Another Expectation-Smashing Jobs Report

The U.S. economy added 255,000 jobs in July—solidifying hopes that the labor market is trending toward robust growth.

Mario Anzuoni / Reuters

The July jobs report is out, and it has smashed expectations. On Friday morning, the Labor Department reported that the U.S. economy added 255,000 jobs, while the unemployment rate remained at 4.9 percent. Economists surveyed by The Wall Street Journal were expecting a modest 179,000 jobs added.

After a fantastic jobs report in June, fears that U.S. job growth is slowing down were largely quelled. But the July jobs report will reinforce beliefs that the hugely disappointing May jobs report was a blip, and that the long-term trend shows the U.S. economy to be on a trajectory of robust growth.

Employment gains were seen in the business-services, health-care, and financial sectors, while the mining industry continues to lose jobs. Since September 2014, the sector has lost 220,000 jobs, or 26 percent of its jobs.

The Department of Labor’s jobs reports come with revisions to previous months’ reports, and this month’s revisions have good news too: Both May and June’s numbers were revised up—from 11,000 to 24,000 and from 287,000 to 292,000 respectively—solidifying June’s position as one of 2016’s best jobs reports. This month’s revisions bring the three-month average to 190,000 jobs added per month.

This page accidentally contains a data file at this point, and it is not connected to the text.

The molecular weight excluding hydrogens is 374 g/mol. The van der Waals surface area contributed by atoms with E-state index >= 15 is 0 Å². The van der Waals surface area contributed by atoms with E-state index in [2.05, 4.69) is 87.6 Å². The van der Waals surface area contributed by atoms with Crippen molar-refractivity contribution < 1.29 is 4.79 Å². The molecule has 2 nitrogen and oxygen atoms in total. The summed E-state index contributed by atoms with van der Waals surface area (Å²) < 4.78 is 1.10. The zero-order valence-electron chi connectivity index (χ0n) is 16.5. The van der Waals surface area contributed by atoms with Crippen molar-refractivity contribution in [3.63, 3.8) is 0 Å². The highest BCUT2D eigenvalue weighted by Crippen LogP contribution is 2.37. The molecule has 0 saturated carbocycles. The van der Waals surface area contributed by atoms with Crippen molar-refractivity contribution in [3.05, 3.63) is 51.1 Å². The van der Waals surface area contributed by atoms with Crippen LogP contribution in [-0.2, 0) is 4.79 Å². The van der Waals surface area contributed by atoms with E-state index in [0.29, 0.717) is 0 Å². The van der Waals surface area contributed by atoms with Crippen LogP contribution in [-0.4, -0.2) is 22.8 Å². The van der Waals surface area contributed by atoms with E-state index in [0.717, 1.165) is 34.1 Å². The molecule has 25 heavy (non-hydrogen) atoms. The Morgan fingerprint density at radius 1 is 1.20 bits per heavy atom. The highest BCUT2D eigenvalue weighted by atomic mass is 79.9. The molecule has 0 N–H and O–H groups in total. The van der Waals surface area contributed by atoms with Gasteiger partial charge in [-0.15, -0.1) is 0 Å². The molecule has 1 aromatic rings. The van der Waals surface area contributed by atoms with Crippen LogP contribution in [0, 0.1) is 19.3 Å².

And there’s more good news in the July jobs report, regarding wages and the labor-force participation rate. Average hourly earnings rose by eight cents, to $25.69, following a five-cent increase in May and a two-cent increase in June. In the past year, average hourly earnings have risen by 2.6 percent. The labor-force participation rate moved up slightly—it’s now at 62.8 percent—after April and May wiped out gains from earlier this year.

All in all, July’s report is solid, but skeptics will wait to see if this is indicative of a long-term trend of steady growth.  Two consecutive strong jobs reports have also brought back talks about the possibility of an interest-rate hike in September, or at least a rate hike before the end of the year. At the Federal Open Market Committee’s July meeting, interest rates were left unchanged after a stellar June jobs report. But with June and July’s undoubtedly positive jobs reports, concerns regarding uncertainty about the U.S. labor market and the impact of Brexit on the U.S. economy have eased up. There are three Fed meetings before 2016 ends, and the minutes of the July Fed meeting—to be released August 17—will be closely watched for projections.